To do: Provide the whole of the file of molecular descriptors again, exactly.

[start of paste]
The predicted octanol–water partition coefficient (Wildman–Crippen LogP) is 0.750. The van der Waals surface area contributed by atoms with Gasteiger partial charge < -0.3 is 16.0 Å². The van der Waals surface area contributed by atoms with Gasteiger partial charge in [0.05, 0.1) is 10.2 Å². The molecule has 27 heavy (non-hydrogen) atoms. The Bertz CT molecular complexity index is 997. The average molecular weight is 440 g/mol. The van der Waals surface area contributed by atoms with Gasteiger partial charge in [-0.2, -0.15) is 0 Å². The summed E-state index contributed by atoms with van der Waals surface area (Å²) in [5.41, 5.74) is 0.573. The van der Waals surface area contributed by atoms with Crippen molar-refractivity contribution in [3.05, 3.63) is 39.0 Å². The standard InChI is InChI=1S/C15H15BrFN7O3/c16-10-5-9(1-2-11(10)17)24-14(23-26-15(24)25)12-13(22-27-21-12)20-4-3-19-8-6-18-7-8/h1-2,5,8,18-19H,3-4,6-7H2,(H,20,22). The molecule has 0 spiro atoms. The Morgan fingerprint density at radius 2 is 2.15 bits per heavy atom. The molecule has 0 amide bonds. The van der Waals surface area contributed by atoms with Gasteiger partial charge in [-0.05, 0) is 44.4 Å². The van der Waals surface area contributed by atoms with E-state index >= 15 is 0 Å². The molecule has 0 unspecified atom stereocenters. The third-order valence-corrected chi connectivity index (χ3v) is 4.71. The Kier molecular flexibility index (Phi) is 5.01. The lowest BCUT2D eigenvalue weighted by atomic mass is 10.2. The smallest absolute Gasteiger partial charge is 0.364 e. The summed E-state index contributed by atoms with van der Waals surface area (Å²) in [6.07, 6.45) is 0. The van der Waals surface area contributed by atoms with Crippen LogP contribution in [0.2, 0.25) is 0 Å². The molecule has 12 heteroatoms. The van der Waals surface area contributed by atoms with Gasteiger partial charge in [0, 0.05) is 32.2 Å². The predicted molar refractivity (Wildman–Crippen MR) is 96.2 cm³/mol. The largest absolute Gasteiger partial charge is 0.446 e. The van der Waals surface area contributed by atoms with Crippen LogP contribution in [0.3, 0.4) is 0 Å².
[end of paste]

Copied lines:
The predicted octanol–water partition coefficient (Wildman–Crippen LogP) is 0.750. The van der Waals surface area contributed by atoms with Gasteiger partial charge < -0.3 is 16.0 Å². The van der Waals surface area contributed by atoms with Gasteiger partial charge in [0.05, 0.1) is 10.2 Å². The molecule has 27 heavy (non-hydrogen) atoms. The Bertz CT molecular complexity index is 997. The average molecular weight is 440 g/mol. The van der Waals surface area contributed by atoms with Gasteiger partial charge in [-0.2, -0.15) is 0 Å². The summed E-state index contributed by atoms with van der Waals surface area (Å²) in [5.41, 5.74) is 0.573. The van der Waals surface area contributed by atoms with Crippen molar-refractivity contribution in [3.05, 3.63) is 39.0 Å². The standard InChI is InChI=1S/C15H15BrFN7O3/c16-10-5-9(1-2-11(10)17)24-14(23-26-15(24)25)12-13(22-27-21-12)20-4-3-19-8-6-18-7-8/h1-2,5,8,18-19H,3-4,6-7H2,(H,20,22). The molecule has 0 spiro atoms. The Morgan fingerprint density at radius 2 is 2.15 bits per heavy atom. The molecule has 0 amide bonds. The van der Waals surface area contributed by atoms with Gasteiger partial charge in [-0.05, 0) is 44.4 Å². The van der Waals surface area contributed by atoms with E-state index >= 15 is 0 Å². The molecule has 0 unspecified atom stereocenters. The third-order valence-corrected chi connectivity index (χ3v) is 4.71. The Kier molecular flexibility index (Phi) is 5.01. The lowest BCUT2D eigenvalue weighted by atomic mass is 10.2. The smallest absolute Gasteiger partial charge is 0.364 e. The summed E-state index contributed by atoms with van der Waals surface area (Å²) in [6.07, 6.45) is 0. The van der Waals surface area contributed by atoms with Crippen LogP contribution in [0.2, 0.25) is 0 Å². The molecule has 12 heteroatoms. The van der Waals surface area contributed by atoms with Gasteiger partial charge in [0, 0.05) is 32.2 Å². The predicted molar refractivity (Wildman–Crippen MR) is 96.2 cm³/mol. The largest absolute Gasteiger partial charge is 0.446 e. The van der Waals surface area contributed by atoms with Crippen LogP contribution in [0.3, 0.4) is 0 Å².